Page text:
Chapter 4: Evaluating information

4.7 More moves for evaluating scholarly sources

Evaluating scholarly information takes more than just verifying that it has been peer-reviewed. You also need to determine if your source is accurate, reliable, and relevant. In addition to using SIFT, there are some other strategies and considerations that can be useful for quickly assessing a scholarly source.

In this section, we’re going to focus on articles. However, you can also use these strategies when evaluating other types of scholarly sources, such as books. Although the sections of books and articles are labeled differently, they generally serve the same purpose. These sections can provide information and structure to help you quickly evaluate the source. For example, the summary section at the beginning of an article or book chapter is called the abstract, but in a book, this is called the introduction. However they’re labeled, you can use the information found within them to evaluate the source.

Skim the abstract and conclusion

If an article has an abstract, read that first. This summary gives you a general idea of what the authors were trying to accomplish, as well as a brief description of their experiment, observations, or analysis. If the abstract is too complex or technical, that is an indication for what the rest of the article will be like. If you can understand most of the language used in the abstract, highlight terms that you don’t recognize to look up later. This can be a useful learning experience. However, if you can’t understand the article at all, then it may not be the right resource for you, even if it’s written by the foremost expert in the field.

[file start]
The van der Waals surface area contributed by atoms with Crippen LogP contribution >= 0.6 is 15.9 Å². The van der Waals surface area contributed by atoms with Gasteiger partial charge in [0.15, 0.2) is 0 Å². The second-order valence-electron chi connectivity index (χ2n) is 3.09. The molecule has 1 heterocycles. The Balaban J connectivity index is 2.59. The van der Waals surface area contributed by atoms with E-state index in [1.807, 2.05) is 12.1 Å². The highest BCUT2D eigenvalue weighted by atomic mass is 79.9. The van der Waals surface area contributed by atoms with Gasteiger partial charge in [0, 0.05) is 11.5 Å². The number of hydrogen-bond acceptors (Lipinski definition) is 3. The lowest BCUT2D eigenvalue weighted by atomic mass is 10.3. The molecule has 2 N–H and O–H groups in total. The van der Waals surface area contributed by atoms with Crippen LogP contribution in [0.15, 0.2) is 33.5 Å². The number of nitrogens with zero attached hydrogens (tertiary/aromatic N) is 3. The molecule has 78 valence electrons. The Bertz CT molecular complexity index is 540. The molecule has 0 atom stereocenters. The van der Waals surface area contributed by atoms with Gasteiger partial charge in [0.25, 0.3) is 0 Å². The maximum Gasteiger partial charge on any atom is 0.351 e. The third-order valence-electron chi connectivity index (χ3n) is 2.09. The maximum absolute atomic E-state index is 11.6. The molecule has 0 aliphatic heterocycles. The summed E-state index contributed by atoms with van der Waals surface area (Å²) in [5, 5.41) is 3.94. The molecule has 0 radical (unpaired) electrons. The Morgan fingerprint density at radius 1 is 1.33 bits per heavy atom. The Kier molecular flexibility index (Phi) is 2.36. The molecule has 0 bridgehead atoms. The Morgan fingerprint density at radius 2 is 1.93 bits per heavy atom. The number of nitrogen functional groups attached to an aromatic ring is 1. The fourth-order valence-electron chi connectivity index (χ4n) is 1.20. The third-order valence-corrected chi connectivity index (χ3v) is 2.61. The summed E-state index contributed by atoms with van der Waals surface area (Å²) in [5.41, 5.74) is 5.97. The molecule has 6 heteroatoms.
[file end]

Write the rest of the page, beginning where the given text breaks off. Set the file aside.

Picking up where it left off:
Once you’ve read the abstract, you can skip down to the conclusion. With scholarly articles, you don’t always have to read straight through from start to finish. Strategically skipping around and skimming specific sections can help you understand the big takeaways from the research. The conclusion usually includes information about major findings and why the author thinks they’re important. By reading the conclusion, you can verify that the impression you got from the abstract is correct and check that the article is actually relevant for your research question. This can also inform how you read and interpret the rest of the article.

Explore the rest of the article

If you found the abstract and conclusion relevant for your research topic, read the rest of the article. This will give you the details you will want to use and cite in your project.

Dig into the methods section to understand how the author(s) conducted their research, including how they gathered their data (e.g. surveys, interviews, experiments, or observations) and why they chose that method. Be on alert for approaches that are too general or don’t give any detail, such as only stating “We ran a qualitative analysis.” If you don’t understand a term or phrase, take note of it to look it up later. Reviewing a paper’s methods can give you a deeper understanding of how the authors got their results and will put their findings into a better context.

The results section (sometimes called discussion) provides more specific details about what the authors found. This includes descriptions of overall results and their corresponding data. Important or notable findings may be pulled out in tables, figures, and graphics, to help you understand the data more quickly or completely. Reading the results section will give you the full breadth of the research findings, not just the highlights you saw in the conclusion.